Is Texas part of the South, or the Southwest, or its own culture?
This is not a border area militia Rick Perry secessionist question. That kind of talk irritates me to no end, almost as much as hearing jokes about Waco and the Branch Davidian compound when I tell people I went to Baylor (sic ‘em Bears and RG3).
I started thinking about this question again over the holidays, as I made black eyed peas for dinner in keeping with the southern tradition. FYI, all-knowing online sources state that black eyed peas and greens on New Year’s Day are a token for prosperity in the year to come, although I’m pretty sure when I was little and asked my mom why we eat them, the answer was “because we do.”
Black eyed peas on New Year’s is a decidedly southern tradition, not solely a Texas one. But I find that since moving to Washington, I don’t often claim to be from the “South.” I make a clear distinction that I’m from Texas and that it’s different from other southern states. I say this not out of Texas pride — I never say things like “everything’s bigger and better in Texas,” I don’t call it God’s Country, and you will never hear me say “hook ‘em Horns.” I am proud of Texas, but I also like a lot of other places I’ve been.
I think I’m making a cultural distinction here. In a lot of ways, Texas isn’t like the rest of the South (the Deep South, which I guess is really more accurately the Southeast). I grew up eating way more tamales and sopaipillas than someone from Georgia or Alabama. And yes, my family actually has a ranch, and my dad, uncle, and grandfather are honest-to-goodness cowboys, though some say that’s a stereotype of Texas. Stereotypes have to come from somewhere, right?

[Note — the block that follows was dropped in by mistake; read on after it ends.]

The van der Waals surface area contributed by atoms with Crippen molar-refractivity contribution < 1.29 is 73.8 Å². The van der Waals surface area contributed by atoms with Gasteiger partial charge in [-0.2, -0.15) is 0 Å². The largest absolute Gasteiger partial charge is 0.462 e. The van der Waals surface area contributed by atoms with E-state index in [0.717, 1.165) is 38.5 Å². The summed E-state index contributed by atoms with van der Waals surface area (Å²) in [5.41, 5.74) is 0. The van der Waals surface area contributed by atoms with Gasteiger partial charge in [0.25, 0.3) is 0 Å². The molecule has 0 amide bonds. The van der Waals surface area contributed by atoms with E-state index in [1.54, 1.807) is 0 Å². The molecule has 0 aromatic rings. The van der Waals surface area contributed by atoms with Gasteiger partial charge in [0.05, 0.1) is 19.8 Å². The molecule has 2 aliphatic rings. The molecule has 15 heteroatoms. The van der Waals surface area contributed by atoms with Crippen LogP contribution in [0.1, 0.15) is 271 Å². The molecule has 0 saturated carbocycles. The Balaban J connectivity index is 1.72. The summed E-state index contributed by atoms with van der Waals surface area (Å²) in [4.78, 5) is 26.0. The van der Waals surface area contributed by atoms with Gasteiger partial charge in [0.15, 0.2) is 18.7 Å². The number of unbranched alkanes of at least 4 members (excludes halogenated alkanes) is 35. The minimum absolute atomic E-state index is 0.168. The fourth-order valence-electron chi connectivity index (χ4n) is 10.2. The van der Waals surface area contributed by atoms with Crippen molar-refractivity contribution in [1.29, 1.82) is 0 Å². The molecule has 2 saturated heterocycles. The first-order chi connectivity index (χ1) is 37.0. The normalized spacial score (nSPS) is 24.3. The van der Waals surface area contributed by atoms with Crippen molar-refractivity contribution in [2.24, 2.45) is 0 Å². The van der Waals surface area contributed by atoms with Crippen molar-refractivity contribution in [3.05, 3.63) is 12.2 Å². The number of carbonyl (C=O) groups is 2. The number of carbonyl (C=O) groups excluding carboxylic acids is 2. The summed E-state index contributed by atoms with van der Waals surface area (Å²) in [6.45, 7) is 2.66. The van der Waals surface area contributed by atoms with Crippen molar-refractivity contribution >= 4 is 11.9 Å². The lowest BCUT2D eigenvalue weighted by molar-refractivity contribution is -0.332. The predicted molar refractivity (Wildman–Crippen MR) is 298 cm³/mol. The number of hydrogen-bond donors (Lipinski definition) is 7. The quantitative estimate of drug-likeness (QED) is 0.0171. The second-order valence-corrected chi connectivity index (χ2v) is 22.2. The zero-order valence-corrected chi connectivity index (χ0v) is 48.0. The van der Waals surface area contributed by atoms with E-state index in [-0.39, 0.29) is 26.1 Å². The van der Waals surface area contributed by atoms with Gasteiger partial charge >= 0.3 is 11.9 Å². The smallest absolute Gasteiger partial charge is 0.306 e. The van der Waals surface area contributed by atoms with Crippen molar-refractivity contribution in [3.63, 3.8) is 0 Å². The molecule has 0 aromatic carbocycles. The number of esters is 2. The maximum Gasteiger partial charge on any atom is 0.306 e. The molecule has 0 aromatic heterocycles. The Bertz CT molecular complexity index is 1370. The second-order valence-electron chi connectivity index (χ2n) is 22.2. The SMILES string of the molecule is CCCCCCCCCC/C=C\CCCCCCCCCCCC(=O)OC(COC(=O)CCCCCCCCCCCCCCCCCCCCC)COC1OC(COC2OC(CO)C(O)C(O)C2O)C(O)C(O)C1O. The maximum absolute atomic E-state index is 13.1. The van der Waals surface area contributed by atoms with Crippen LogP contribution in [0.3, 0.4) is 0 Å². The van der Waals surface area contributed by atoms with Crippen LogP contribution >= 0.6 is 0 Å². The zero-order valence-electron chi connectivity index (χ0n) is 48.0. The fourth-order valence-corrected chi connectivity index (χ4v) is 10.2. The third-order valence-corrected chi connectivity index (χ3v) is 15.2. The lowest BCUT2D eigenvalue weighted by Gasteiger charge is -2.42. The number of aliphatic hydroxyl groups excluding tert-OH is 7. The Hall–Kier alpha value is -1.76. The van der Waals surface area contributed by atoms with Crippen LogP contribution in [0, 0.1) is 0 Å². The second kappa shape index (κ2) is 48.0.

I started making the distinction in my mind that Texas belongs more to the Southwest than the South a few years ago when I was hiking in Tiger Leaping Gorge in northern Yunnan, China, of all places. At a guesthouse in the gorge I met and hung out with a couple from Arizona, and the guy said to me, “You’re from Texas? Then we’re cousins from the Southwest.” (He also later told me he loved me, right in front of his girlfriend, because I was traveling with only a small backpack while she had a large suitcase — but that’s another story, let me get back on track, we’ll talk later about guys who’ve declared their love for me while dating someone else.) That casual comment about the Southwest really caused me to think (you have a lot of time to do that while hiking through a gorge and riding long haul buses across Yunnan), and since that time, I have associated myself as a Texan more with the Southwest than with the South. Maybe that explains part of my reasoning behind wanting to write West Texas Interlude — a desire to head to the desert and deepen my connection with the Southwest.
Yet, there are still some things about Texas that are more southern than not. Like black eyed peas on New Year’s. And Bible Belt culture. And the word y’all. I can’t say that sweet tea is one of those things, though, because you’re just as likely as not to find unsweetened tea in the pitcher in my family’s fridge.